In June 1983, the Government of Canada established the Bay of Fundy Traffic Separation Scheme (TSS) following 1982 adoption by the International Maritime Organization (IMO, an agency of the United Nations).
The marine safety measure provided for the separation of vessel traffic between the southeastern entrance to the Bay of Fundy and the Port of Saint John, New Brunswick and organized the traffic through an area extensively used for fishing. The TSS is located entirely within Canada’s territorial waters and is mandatory for all vessels greater than 20 metres (65 feet) in length. Although this scheme organized traffic within the Bay of Fundy, subsequent research 10 years later showed that it also directed vessel traffic through the middle of a critical right whale habitat in an area with a high concentration of right whales where the risk of vessels colliding with right whales was greatest.
Considering that vessel strikes of right whales are responsible for the majority of human-induced mortalities, we sought to effect change that would organize vessel traffic flow in an around an environmentally sensitive area where the right whale densities were greatest while maintaining the same level of vessel safety as provided by the existing TSS. In collaboration with researchers at Dalhousie University, using data on right whale sightings from the North Atlantic Right Whale Consortium and vessel tracks provided by the Marine and Communications Traffic Services (Fundy Traffic), we found that some relatively small traffic changes could make a big difference. For example, by shifting the TSS by 4 nautical miles to the east, the risk of a vessel colliding with a right whale was reduced by 90% in areas where the shipping lanes overlapped with high concentrations of right whales. The amendment to the TSS would increase transit times only minimally.
During six years from 1998 through 2003, Canadian Whale Institute Research scientist, Dr. Moira Brown was instrumental in developing a working group of representatives from the shipping and fishing industries, environmental groups and scientists to address the issue of vessel strikes and right whale mortality in Canadian waters. Their work on an amendment to the Bay of Fundy TSS was presented to the Canadian Government (Transport Canada and Fisheries and Oceans Canada) in 2001. By 2002, Transport Canada, Marine Safety presented a proposal to the IMO to amend the Bay of Fundy TSS. In June 2003, the lanes were rerouted around an area called the Grand Manan Basin where right whales typically congregate in the summer and autumn. This was the first time in the history of the IMO that shipping lanes were amended to avoid and protect a marine mammal species.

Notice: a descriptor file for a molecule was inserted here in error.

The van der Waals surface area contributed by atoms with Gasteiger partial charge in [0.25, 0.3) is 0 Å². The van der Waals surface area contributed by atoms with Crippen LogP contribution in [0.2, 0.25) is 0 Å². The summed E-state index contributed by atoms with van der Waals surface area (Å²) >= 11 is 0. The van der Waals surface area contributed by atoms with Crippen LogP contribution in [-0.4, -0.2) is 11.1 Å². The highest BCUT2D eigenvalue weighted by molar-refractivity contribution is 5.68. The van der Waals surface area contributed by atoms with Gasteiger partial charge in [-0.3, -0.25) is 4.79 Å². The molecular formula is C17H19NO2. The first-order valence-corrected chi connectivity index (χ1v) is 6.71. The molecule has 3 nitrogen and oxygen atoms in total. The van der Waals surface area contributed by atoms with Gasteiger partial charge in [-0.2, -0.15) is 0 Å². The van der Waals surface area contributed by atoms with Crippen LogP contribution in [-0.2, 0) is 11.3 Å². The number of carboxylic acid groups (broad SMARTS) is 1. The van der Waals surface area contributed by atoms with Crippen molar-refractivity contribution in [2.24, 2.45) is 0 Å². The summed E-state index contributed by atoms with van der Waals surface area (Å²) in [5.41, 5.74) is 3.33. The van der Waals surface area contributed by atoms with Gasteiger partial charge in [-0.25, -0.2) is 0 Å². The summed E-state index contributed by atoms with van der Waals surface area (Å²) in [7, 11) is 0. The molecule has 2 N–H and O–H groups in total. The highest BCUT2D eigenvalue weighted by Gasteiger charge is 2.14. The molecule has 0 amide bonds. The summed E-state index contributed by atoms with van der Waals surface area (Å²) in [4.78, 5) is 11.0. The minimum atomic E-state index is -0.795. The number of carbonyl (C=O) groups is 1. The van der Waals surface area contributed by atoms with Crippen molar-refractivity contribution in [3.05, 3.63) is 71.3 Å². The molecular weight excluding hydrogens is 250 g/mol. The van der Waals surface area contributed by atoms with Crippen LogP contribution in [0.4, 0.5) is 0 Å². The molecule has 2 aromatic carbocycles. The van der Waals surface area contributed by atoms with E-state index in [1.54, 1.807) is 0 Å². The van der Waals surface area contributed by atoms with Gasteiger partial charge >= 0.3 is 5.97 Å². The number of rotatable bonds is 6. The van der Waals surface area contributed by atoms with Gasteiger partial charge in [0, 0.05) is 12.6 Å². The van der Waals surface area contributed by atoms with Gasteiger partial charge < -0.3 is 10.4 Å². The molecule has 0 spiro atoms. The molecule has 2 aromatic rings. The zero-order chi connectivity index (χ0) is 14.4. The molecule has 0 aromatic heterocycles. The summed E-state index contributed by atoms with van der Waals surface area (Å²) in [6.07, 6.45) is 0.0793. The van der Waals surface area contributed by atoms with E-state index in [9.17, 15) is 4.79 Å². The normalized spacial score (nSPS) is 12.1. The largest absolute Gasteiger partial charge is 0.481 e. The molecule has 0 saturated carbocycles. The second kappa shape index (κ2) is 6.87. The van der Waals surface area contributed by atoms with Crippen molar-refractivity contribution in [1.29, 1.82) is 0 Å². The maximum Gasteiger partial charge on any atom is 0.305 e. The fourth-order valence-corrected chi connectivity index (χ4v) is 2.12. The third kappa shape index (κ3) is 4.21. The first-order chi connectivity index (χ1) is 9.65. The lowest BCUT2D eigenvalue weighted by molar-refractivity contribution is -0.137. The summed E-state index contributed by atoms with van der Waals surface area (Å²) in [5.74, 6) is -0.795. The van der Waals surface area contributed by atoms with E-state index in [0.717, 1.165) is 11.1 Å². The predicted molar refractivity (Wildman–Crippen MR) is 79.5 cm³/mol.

The Bay of Fundy Traffic Separation Scheme (TSS) before and after shipping lanes were rerouted around the Grand Manan Basin.
In 2008, the above precedent setting measure in the Bay of Fundy was followed with an equally precedent setting action; the designation of an Area To Be Avoided (ATBA) in Canada’s second right whale habitat, Roseway Basin, located south of Nova Scotia. This measure, adopted by the IMO in 2007 and implemented by the Government of Canada in June 2008, should reduce the risk of vessel strikes of right whales by 80%. The boundaries of the Roseway Basin ATBA were identified as critical habitat for right whales in the 2009 Canadian Right Whale Recovery Strategy.
In 2008, an Area To Be Avoided (ATBA) was designated in Canada’s second right whale habitat, Roseway Basin, located south of Nova Scotia.
We continue to collaborate with researchers at Dalhousie University to examine vessel traffic and right whale movements through right whale critical habitat areas and adjacent waters. This information is used to communicate with professional mariners on right whales and protection measures.